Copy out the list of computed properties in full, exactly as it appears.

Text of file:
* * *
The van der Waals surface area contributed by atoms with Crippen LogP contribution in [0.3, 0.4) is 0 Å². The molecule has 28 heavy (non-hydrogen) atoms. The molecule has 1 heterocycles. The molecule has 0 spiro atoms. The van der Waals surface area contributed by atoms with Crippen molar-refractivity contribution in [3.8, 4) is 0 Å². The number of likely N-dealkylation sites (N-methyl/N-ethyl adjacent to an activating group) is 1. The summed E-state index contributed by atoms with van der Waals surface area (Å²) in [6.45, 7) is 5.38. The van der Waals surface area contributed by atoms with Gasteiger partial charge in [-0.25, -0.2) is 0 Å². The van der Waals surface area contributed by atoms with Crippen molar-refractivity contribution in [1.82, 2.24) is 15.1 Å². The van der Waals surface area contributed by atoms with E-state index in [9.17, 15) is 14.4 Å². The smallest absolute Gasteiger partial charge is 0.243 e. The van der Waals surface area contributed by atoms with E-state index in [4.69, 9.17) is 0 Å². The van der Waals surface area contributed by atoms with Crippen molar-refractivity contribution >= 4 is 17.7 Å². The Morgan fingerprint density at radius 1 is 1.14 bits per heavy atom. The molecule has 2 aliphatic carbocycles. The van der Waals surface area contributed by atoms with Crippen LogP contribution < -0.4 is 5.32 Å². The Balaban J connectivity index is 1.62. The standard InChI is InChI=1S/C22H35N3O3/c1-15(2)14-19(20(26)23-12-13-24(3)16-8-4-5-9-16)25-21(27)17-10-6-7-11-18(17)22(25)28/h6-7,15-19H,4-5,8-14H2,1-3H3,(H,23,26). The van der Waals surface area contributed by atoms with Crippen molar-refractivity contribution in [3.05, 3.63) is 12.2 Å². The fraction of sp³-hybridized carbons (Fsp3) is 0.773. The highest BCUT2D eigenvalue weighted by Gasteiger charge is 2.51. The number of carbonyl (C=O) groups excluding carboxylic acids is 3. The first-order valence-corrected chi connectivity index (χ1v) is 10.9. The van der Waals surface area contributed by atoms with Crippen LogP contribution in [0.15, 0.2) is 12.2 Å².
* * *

The van der Waals surface area contributed by atoms with Crippen LogP contribution in [0.3, 0.4) is 0 Å². The molecule has 28 heavy (non-hydrogen) atoms. The molecule has 1 heterocycles. The molecule has 0 spiro atoms. The van der Waals surface area contributed by atoms with Crippen molar-refractivity contribution in [3.8, 4) is 0 Å². The number of likely N-dealkylation sites (N-methyl/N-ethyl adjacent to an activating group) is 1. The summed E-state index contributed by atoms with van der Waals surface area (Å²) in [6.45, 7) is 5.38. The van der Waals surface area contributed by atoms with Gasteiger partial charge in [-0.25, -0.2) is 0 Å². The van der Waals surface area contributed by atoms with Crippen molar-refractivity contribution in [1.82, 2.24) is 15.1 Å². The van der Waals surface area contributed by atoms with E-state index in [9.17, 15) is 14.4 Å². The smallest absolute Gasteiger partial charge is 0.243 e. The van der Waals surface area contributed by atoms with E-state index in [4.69, 9.17) is 0 Å². The van der Waals surface area contributed by atoms with Crippen molar-refractivity contribution >= 4 is 17.7 Å². The Morgan fingerprint density at radius 1 is 1.14 bits per heavy atom. The molecule has 2 aliphatic carbocycles. The van der Waals surface area contributed by atoms with Crippen LogP contribution < -0.4 is 5.32 Å². The Balaban J connectivity index is 1.62. The standard InChI is InChI=1S/C22H35N3O3/c1-15(2)14-19(20(26)23-12-13-24(3)16-8-4-5-9-16)25-21(27)17-10-6-7-11-18(17)22(25)28/h6-7,15-19H,4-5,8-14H2,1-3H3,(H,23,26). The van der Waals surface area contributed by atoms with Crippen molar-refractivity contribution in [3.05, 3.63) is 12.2 Å². The fraction of sp³-hybridized carbons (Fsp3) is 0.773. The highest BCUT2D eigenvalue weighted by Gasteiger charge is 2.51. The number of carbonyl (C=O) groups excluding carboxylic acids is 3. The first-order valence-corrected chi connectivity index (χ1v) is 10.9. The van der Waals surface area contributed by atoms with Crippen LogP contribution in [0.15, 0.2) is 12.2 Å².